I had occasion to be a little suspicious of what was going on in view of certain appointments that were being made in my own constituency, for even during the enforcement of the Military Service Act the hon. member for Marquette took steps to see that appointees of his department were placed on the exemption tribunals.

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PRO

Henry Elvins Spencer

Progressive

Mr. SPENCER:

If I may ask the hon. gentleman a question? He says that the company with which the hon. member for Marquette was connected was contributing

The Budget-Mr. Sutherland

funds towards political organizations in western Canada. Has he any proof of that?

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CON

Donald Sutherland

Conservative (1867-1942)

Mr. SUTHERLAND:

I presume the hon. gentleman is a member of the Grain Growers' Grain Company?

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PRO

Henry Elvins Spencer

Progressive

Mr. SPENCER:

I am a shareholder.

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CON

Donald Sutherland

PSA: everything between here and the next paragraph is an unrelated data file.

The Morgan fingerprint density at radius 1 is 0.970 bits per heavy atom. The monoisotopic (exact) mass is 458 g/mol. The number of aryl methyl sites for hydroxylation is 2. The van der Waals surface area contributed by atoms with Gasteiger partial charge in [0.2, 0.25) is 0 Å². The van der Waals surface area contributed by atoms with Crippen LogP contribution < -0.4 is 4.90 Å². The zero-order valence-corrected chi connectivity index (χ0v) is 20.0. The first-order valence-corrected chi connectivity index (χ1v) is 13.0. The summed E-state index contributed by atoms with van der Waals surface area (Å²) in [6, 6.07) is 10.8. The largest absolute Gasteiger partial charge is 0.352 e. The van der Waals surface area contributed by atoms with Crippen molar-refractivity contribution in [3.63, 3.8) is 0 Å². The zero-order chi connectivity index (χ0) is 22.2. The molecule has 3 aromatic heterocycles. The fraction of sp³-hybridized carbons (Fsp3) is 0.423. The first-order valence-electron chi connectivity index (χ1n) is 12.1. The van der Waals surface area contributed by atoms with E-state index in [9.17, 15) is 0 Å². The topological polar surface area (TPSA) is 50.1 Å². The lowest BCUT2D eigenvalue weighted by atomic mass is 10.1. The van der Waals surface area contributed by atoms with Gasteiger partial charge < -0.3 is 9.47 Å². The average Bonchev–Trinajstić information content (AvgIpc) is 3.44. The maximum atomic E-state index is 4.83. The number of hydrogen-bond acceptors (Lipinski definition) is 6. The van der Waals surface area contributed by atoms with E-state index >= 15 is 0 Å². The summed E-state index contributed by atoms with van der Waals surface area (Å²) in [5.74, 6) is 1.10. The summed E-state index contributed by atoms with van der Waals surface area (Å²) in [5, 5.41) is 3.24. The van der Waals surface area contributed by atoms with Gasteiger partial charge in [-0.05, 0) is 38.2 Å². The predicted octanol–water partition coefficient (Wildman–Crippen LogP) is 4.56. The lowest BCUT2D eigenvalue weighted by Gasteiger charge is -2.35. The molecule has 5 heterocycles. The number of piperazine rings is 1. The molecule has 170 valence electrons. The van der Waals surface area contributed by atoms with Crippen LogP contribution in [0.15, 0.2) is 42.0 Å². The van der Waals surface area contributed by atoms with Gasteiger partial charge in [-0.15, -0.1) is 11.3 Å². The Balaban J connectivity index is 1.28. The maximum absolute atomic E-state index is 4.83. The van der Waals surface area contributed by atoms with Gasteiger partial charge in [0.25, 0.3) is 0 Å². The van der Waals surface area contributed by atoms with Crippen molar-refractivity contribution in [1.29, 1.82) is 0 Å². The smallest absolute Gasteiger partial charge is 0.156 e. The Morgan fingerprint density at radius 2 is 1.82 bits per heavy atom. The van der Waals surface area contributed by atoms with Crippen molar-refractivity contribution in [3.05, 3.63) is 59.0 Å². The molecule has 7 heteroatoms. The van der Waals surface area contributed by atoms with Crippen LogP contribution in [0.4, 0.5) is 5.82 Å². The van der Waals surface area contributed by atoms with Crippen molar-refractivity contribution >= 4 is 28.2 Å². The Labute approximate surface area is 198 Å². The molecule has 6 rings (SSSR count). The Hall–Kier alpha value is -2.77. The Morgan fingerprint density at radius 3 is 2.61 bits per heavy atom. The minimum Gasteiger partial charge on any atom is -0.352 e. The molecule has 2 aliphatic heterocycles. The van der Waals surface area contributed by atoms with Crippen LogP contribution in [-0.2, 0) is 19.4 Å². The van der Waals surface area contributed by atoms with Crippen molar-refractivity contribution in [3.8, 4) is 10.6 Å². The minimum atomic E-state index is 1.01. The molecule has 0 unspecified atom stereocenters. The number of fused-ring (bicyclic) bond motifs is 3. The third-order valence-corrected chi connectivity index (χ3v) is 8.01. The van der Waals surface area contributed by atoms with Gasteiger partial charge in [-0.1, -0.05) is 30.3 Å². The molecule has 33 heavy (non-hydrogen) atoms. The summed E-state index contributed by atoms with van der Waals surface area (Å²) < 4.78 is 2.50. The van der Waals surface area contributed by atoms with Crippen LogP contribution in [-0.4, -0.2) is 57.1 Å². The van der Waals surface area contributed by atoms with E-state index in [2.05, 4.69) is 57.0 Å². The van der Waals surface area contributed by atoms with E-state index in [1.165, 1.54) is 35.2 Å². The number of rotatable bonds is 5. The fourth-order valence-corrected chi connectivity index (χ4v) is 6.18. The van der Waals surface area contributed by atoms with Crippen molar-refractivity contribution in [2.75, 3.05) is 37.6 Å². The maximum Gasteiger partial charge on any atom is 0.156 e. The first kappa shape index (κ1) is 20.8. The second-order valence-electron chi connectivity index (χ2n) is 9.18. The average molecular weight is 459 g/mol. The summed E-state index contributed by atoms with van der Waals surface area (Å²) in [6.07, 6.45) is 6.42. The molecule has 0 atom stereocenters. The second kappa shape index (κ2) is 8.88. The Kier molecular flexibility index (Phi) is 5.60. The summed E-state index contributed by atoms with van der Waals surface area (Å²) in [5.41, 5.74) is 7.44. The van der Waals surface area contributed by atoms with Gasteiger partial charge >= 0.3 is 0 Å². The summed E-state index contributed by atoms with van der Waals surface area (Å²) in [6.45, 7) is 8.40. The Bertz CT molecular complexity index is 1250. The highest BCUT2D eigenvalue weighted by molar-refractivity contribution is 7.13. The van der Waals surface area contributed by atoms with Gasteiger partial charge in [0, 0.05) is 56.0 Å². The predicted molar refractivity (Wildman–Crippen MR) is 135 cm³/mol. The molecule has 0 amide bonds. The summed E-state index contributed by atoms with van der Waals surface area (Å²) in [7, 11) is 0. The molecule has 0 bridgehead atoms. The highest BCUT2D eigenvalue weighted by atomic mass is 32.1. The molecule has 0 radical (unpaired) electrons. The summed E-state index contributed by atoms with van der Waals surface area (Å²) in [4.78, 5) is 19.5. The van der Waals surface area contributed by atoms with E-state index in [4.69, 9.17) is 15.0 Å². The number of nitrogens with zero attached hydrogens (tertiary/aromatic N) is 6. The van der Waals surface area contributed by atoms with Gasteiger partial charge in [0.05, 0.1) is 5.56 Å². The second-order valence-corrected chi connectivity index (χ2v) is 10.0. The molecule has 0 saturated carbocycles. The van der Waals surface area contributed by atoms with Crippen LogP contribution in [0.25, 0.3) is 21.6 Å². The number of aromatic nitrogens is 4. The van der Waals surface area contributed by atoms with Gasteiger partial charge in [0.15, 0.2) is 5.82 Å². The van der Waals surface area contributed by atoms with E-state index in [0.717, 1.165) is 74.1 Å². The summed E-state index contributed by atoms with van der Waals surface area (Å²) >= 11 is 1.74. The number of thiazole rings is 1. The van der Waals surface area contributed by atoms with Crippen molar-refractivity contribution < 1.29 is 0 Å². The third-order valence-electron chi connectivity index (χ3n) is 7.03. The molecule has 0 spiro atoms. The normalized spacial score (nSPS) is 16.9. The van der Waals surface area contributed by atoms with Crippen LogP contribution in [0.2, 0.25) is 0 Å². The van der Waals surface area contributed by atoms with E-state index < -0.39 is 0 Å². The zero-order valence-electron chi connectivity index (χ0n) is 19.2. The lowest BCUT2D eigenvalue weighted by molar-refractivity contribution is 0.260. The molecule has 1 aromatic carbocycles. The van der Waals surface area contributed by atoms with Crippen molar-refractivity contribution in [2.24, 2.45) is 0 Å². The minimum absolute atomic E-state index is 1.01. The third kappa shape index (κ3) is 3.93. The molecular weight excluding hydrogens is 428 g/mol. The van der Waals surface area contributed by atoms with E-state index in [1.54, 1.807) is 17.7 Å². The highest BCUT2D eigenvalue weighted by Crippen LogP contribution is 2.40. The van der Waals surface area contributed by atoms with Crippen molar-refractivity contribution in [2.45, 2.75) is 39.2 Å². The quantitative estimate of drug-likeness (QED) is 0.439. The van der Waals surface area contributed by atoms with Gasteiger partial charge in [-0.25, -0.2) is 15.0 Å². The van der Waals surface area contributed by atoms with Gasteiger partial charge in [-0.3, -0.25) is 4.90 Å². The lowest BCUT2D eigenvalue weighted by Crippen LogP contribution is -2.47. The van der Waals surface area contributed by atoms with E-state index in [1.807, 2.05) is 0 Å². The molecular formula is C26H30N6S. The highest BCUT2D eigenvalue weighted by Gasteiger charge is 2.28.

Conservative (1867-1942)

Mr. SUTHERLAND:

Well, you will find my statement confirmed in one of the annual financial statements of that company.

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PRO

Henry Elvins Spencer

Progressive

Mr. SPENCER:

I beg to assure the hon. gentleman that he is wrong.

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CON

Donald Sutherland

Conservative (1867-1942)

Mr. SUTHERLAND:

That is my proof. I have also the published statement that had it not been for the encouragement received from the Grain Growers' Grain Company and the Minister of Agriculture at that time, a statement that has appeared in agricultural journals in Ontario from the pen of the hon. member for Brant (Mr. Good), who is now an active supporter of the new party-

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PRO

Robert Forke

Progressive

Mr. FORKE:

Will you repeat that statement ?

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CON

Donald Sutherland

Conservative (1867-1942)

Mr. SUTHERLAND:

The member for Brant.

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PRO

Robert Forke

Progressive

Mr. FORKE:

Excuse me.

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CON